Interpreter Accused of Misusing MLB Star’s Funds for Cards

In a twist worthy of a Hollywood thriller but much to the dismay of sports fans, Ippei Mizuhara, mostly known as the linguist sidekick to two-way MLB sensation Shohei Ohtani, has found himself in hot water. The interpreter and day-to-day manager for Ohtani, Mizuhara is now embroiled in allegations that read like the itinerary of a high roller rather than the duties of a sports interpreter.

According to a meticulously detailed 37-page complaint by federal prosecutors, Mizuhara stands accused of bank fraud, a serious charge stemming from his alleged misappropriation of over $16 million from Ohtani’s bank accounts. This vast sum wasn’t squandered on lavish parties or exotic cars, but on a somewhat more niche vice—baseball cards. Yes, you read that correctly. While some folks collect stamps and others fine art, Mizuhara apparently diverted millions to acquire about 1,000 baseball cards, treating eBay and Whatnot like his personal trading card emporia under the pseudonym “Jay Min.”

The scale and specifics of Mizuhara’s collecting habits are mind-boggling. Spending an average of $325 per card, these weren’t your garden-variety bubble gum pack fillers. Transactions were seamlessly conducted between January of this year and last month, some even quaintly shipped to Mizuhara care of the Dodgers, a touch that Hollywood might have deemed a tad too on the nose. As if adding insult to financial injury, many of the cards, discovered in protective cases in Mizuhara’s car, featured big names like Juan Soto, Yogi Berra, and regrettably, Ohtani himself.

The ironic twist of this tale comes into sharper focus when considering Mizuhara’s other alleged expenditures—massive gambling debts. Over a short span from late 2021 to early this year, he reportedly placed about 19,000 bets totaling a staggering net loss of $40.7 million. Thankfully, none of these wagers concerned Major League Baseball games, a small mercy in a situation rife with breach of trust.

The betrayal appears rooted in the very foundation of Ohtani and Mizuhara’s association. Shortly after Ohtani stepped onto U.S. soil in 2018, brimming with talent but not fluent in English, he enlisted Mizuhara’s help in navigating the complexities of American banking. Trustingly, he never granted Mizuhara control over his financial affairs. Yet, it appears that Mizuhara exploited this trust, allegedly posing as Ohtani to authorize wire transfers, some of which purportedly floated his high-stake gambling bouts.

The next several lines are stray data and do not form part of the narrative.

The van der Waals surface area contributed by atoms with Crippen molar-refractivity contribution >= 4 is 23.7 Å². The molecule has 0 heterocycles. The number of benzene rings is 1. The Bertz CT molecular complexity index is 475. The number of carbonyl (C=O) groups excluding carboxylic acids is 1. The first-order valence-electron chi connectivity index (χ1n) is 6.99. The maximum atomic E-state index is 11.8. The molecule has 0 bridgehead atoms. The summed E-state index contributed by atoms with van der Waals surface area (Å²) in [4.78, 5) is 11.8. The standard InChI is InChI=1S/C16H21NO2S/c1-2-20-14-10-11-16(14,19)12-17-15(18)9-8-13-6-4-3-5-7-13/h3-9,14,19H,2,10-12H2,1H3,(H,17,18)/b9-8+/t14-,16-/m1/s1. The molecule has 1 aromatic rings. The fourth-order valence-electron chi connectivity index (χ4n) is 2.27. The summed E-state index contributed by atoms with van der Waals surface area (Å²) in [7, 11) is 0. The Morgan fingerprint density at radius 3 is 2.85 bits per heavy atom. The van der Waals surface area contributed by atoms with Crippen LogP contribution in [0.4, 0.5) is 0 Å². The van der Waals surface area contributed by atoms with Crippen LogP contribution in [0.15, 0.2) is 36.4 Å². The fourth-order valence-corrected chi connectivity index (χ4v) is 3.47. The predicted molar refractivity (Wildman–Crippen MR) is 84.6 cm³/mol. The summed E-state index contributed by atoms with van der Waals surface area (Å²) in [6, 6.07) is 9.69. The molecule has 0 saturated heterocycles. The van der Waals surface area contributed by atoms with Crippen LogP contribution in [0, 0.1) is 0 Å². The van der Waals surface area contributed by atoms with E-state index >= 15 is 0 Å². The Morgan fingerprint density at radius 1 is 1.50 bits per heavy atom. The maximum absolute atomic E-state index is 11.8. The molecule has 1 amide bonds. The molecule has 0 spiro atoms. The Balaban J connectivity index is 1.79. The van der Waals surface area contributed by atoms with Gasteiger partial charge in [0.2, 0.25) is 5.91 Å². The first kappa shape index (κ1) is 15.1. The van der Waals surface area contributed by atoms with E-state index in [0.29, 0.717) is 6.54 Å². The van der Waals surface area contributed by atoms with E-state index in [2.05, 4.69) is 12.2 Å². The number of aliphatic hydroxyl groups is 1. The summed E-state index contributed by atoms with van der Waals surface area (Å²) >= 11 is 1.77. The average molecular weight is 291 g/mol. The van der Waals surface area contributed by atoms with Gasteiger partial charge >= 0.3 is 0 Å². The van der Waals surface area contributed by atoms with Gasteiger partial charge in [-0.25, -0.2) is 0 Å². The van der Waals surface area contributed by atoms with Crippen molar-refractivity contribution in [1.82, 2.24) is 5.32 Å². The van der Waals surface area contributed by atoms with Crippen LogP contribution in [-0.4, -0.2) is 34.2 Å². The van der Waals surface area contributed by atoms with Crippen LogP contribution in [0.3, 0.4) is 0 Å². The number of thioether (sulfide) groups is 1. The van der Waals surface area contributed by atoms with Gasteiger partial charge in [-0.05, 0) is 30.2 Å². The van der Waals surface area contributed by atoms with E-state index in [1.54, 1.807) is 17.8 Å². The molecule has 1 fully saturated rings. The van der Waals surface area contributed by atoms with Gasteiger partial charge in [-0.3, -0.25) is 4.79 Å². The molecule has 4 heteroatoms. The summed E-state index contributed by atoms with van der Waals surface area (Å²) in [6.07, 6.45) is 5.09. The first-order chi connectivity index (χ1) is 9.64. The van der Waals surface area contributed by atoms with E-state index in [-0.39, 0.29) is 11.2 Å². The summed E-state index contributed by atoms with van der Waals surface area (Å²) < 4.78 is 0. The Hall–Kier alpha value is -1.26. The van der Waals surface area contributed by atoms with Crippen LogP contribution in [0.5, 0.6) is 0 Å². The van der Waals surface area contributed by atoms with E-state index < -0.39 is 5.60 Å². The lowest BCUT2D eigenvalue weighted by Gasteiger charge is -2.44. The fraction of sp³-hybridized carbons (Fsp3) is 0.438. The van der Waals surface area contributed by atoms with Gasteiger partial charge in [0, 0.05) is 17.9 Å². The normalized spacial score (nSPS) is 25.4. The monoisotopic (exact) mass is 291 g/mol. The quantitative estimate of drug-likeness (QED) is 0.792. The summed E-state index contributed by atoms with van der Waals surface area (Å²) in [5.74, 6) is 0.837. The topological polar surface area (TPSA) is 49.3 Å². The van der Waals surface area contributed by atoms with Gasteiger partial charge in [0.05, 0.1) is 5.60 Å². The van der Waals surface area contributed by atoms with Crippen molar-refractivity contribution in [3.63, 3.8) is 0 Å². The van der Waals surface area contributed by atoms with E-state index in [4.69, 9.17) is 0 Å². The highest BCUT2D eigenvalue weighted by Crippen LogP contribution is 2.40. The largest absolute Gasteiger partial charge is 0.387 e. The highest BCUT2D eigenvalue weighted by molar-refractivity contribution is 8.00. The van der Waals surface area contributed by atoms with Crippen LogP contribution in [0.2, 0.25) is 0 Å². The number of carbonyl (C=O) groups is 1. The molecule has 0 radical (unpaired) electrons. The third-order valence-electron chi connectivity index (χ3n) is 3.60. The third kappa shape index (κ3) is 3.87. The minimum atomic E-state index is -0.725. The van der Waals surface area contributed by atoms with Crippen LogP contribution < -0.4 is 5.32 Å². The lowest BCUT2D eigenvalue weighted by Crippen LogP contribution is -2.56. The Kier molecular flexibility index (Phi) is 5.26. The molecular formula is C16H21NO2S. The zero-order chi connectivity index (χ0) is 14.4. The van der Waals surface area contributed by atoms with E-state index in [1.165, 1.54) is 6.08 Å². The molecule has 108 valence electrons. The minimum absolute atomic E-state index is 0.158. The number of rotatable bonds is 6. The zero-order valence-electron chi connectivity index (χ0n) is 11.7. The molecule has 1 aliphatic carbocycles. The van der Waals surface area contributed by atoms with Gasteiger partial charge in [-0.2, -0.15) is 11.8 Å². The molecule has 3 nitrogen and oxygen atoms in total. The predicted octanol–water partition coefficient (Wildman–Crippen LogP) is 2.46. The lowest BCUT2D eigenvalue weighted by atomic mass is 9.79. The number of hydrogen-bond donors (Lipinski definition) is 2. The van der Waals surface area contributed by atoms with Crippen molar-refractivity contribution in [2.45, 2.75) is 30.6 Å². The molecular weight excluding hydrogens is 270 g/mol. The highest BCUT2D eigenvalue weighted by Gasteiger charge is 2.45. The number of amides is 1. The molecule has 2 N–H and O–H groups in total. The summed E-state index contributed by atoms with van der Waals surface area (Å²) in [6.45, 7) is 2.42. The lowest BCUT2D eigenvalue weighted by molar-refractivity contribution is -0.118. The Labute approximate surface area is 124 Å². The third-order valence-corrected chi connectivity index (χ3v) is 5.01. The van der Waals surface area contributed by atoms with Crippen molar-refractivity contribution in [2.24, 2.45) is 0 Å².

Mizuhara’s gambling and collecting endeavors were funded on the sly, the U.S. Attorney Martin Estrada points out, remarking on the unprecedented scale of the fraud. Cooperation from Ohtani, who has unequivocally denied any knowledge or authorization of the dodgy transactions, was key to unmasking the alleged financial improprieties. As Mizuhara prepares to face the music in a downtown Los Angeles courtroom, he’s no longer just translating language but also facing an intricate legal battle that will dissect his every move over the past few years.

The case has sent ripples through baseball and banking circles alike, underscoring the vulnerabilities athletes face when dealing with substantial financial assets in foreign lands. While the legal proceedings will reveal the complete truth in due course, for now, it serves as a harsh reminder of the perils of misplaced trust, all set against the unlikely backdrop of America’s favorite pastime and its memorabilia.


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